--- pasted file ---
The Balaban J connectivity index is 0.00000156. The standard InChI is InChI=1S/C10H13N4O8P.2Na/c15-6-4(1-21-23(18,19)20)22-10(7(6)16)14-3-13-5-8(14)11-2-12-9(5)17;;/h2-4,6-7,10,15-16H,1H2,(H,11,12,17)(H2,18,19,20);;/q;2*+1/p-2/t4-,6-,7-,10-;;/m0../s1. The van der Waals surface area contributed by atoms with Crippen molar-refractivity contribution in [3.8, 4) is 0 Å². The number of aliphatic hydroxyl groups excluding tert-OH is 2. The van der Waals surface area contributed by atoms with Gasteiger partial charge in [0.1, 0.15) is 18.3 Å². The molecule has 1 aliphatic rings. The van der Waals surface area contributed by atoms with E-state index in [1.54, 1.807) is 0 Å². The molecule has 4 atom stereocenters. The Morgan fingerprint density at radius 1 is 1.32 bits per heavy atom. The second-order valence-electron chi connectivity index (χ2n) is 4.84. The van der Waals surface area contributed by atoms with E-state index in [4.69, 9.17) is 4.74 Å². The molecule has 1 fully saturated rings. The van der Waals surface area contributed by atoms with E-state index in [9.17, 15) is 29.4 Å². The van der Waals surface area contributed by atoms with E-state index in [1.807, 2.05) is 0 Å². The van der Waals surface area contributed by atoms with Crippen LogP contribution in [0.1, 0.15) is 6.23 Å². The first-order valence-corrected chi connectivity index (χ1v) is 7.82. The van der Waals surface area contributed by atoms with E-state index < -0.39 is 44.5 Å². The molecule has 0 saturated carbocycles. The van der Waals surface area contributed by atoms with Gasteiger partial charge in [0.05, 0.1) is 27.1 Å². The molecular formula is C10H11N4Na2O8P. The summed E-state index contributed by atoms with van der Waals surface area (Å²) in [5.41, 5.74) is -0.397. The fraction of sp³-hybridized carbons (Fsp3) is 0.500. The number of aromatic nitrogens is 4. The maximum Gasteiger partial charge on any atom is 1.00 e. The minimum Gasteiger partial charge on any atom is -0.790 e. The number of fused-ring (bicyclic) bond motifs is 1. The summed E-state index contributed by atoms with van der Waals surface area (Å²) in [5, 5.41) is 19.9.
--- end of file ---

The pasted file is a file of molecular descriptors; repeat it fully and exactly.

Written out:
The Balaban J connectivity index is 0.00000156. The standard InChI is InChI=1S/C10H13N4O8P.2Na/c15-6-4(1-21-23(18,19)20)22-10(7(6)16)14-3-13-5-8(14)11-2-12-9(5)17;;/h2-4,6-7,10,15-16H,1H2,(H,11,12,17)(H2,18,19,20);;/q;2*+1/p-2/t4-,6-,7-,10-;;/m0../s1. The van der Waals surface area contributed by atoms with Crippen molar-refractivity contribution in [3.8, 4) is 0 Å². The number of aliphatic hydroxyl groups excluding tert-OH is 2. The van der Waals surface area contributed by atoms with Gasteiger partial charge in [0.1, 0.15) is 18.3 Å². The molecule has 1 aliphatic rings. The van der Waals surface area contributed by atoms with E-state index in [1.54, 1.807) is 0 Å². The molecule has 4 atom stereocenters. The Morgan fingerprint density at radius 1 is 1.32 bits per heavy atom. The second-order valence-electron chi connectivity index (χ2n) is 4.84. The van der Waals surface area contributed by atoms with E-state index in [4.69, 9.17) is 4.74 Å². The molecule has 1 fully saturated rings. The van der Waals surface area contributed by atoms with E-state index in [9.17, 15) is 29.4 Å². The van der Waals surface area contributed by atoms with E-state index in [1.807, 2.05) is 0 Å². The van der Waals surface area contributed by atoms with Crippen LogP contribution in [0.1, 0.15) is 6.23 Å². The first-order valence-corrected chi connectivity index (χ1v) is 7.82. The van der Waals surface area contributed by atoms with E-state index < -0.39 is 44.5 Å². The molecule has 0 saturated carbocycles. The van der Waals surface area contributed by atoms with Gasteiger partial charge in [0.05, 0.1) is 27.1 Å². The molecular formula is C10H11N4Na2O8P. The summed E-state index contributed by atoms with van der Waals surface area (Å²) in [5.41, 5.74) is -0.397. The fraction of sp³-hybridized carbons (Fsp3) is 0.500. The number of aromatic nitrogens is 4. The maximum Gasteiger partial charge on any atom is 1.00 e. The minimum Gasteiger partial charge on any atom is -0.790 e. The number of fused-ring (bicyclic) bond motifs is 1. The summed E-state index contributed by atoms with van der Waals surface area (Å²) in [5, 5.41) is 19.9.